# Bitwise left shift in Python

I have submitted a code snippet shown below:

``````def shift():
m = 8
low = '10100111'
lw = int(low, 2)
lw = lw << 1
l_bin = bin(lw)[2:].zfill(m)
``````

Output ==> 101001110(9-bits)

while desired output ==> 01001110(8-bits)

I could understand that right shifting the `lw` variable causes the integer value to shift from 167 to 334. But I want the output to be the desired output.

• So why don't you just slice it to 8 characters? `l_bin= l_bin[-8:]` Aug 21, 2016 at 16:29
• @Rawing slicing is an option but increases code length
– T T
Aug 21, 2016 at 16:38
• Note, you can start with binary literals if you are worried about code length: `lw = 0b10100111` Aug 21, 2016 at 16:52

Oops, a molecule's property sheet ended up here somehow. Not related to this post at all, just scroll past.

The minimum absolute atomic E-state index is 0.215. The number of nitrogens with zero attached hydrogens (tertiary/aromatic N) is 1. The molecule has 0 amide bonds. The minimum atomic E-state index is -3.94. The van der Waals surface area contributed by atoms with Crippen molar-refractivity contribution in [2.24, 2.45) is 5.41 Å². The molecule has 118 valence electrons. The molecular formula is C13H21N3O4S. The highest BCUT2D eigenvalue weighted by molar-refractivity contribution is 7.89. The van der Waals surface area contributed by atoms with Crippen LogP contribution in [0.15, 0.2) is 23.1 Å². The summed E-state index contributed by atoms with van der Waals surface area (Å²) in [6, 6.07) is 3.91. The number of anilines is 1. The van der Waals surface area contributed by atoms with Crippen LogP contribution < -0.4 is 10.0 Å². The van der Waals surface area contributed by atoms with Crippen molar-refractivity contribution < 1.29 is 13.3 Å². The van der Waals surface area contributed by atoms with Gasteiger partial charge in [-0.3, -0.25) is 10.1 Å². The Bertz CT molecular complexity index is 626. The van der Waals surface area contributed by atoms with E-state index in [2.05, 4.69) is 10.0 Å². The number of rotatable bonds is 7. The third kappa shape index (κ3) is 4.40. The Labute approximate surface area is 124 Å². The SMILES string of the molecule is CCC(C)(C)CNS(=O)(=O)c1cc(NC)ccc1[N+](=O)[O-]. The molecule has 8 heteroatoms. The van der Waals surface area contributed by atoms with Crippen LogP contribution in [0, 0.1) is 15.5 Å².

• @juanpa.arrivillaga the low variable is not in original code ....I was debugging an error in code where lw was shifted to left by 1 bit keeping bit representation constant at 'm' specified bits
– T T
Aug 21, 2016 at 17:08

You have to mask the upper bits if you want to emulate a byte (like it would behave in C):

``````lw = (lw<<1) & 0xFF
``````

Of course, that is, if you keep `m` set to 8 or it won't work.

If `m` varies, you can compute (or pre-compute) the mask value like this:

``````mask_value = 2**m-1